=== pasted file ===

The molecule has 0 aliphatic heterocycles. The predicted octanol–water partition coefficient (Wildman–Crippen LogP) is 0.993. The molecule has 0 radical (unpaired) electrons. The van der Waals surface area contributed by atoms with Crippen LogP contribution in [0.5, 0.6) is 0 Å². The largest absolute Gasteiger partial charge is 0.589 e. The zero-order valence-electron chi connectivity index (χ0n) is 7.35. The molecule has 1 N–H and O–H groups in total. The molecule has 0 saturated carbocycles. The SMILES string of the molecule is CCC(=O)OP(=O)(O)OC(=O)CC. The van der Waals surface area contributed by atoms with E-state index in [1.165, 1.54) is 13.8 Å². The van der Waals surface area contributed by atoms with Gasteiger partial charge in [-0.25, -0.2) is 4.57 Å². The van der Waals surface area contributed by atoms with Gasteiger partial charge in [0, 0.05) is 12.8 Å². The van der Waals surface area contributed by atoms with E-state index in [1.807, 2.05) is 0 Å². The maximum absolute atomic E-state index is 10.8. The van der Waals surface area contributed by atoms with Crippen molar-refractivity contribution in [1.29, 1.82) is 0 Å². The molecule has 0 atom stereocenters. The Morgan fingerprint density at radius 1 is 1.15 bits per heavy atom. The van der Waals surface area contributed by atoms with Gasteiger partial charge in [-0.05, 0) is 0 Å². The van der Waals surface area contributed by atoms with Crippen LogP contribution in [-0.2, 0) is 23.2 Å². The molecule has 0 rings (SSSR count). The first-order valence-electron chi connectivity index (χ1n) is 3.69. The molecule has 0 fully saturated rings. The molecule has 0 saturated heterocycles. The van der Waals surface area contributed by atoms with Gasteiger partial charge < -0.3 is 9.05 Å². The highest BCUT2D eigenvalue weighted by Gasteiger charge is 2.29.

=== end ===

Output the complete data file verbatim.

The molecule has 0 aliphatic heterocycles. The predicted octanol–water partition coefficient (Wildman–Crippen LogP) is 0.993. The molecule has 0 radical (unpaired) electrons. The van der Waals surface area contributed by atoms with Crippen LogP contribution in [0.5, 0.6) is 0 Å². The largest absolute Gasteiger partial charge is 0.589 e. The zero-order valence-electron chi connectivity index (χ0n) is 7.35. The molecule has 1 N–H and O–H groups in total. The molecule has 0 saturated carbocycles. The SMILES string of the molecule is CCC(=O)OP(=O)(O)OC(=O)CC. The van der Waals surface area contributed by atoms with E-state index in [1.165, 1.54) is 13.8 Å². The van der Waals surface area contributed by atoms with Gasteiger partial charge in [-0.25, -0.2) is 4.57 Å². The van der Waals surface area contributed by atoms with Gasteiger partial charge in [0, 0.05) is 12.8 Å². The van der Waals surface area contributed by atoms with E-state index in [1.807, 2.05) is 0 Å². The maximum absolute atomic E-state index is 10.8. The van der Waals surface area contributed by atoms with Crippen molar-refractivity contribution in [1.29, 1.82) is 0 Å². The molecule has 0 atom stereocenters. The Morgan fingerprint density at radius 1 is 1.15 bits per heavy atom. The van der Waals surface area contributed by atoms with Gasteiger partial charge in [-0.05, 0) is 0 Å². The van der Waals surface area contributed by atoms with Crippen LogP contribution in [-0.2, 0) is 23.2 Å². The molecule has 0 rings (SSSR count). The first-order valence-electron chi connectivity index (χ1n) is 3.69. The molecule has 0 fully saturated rings. The molecule has 0 saturated heterocycles. The van der Waals surface area contributed by atoms with Gasteiger partial charge < -0.3 is 9.05 Å². The highest BCUT2D eigenvalue weighted by Gasteiger charge is 2.29.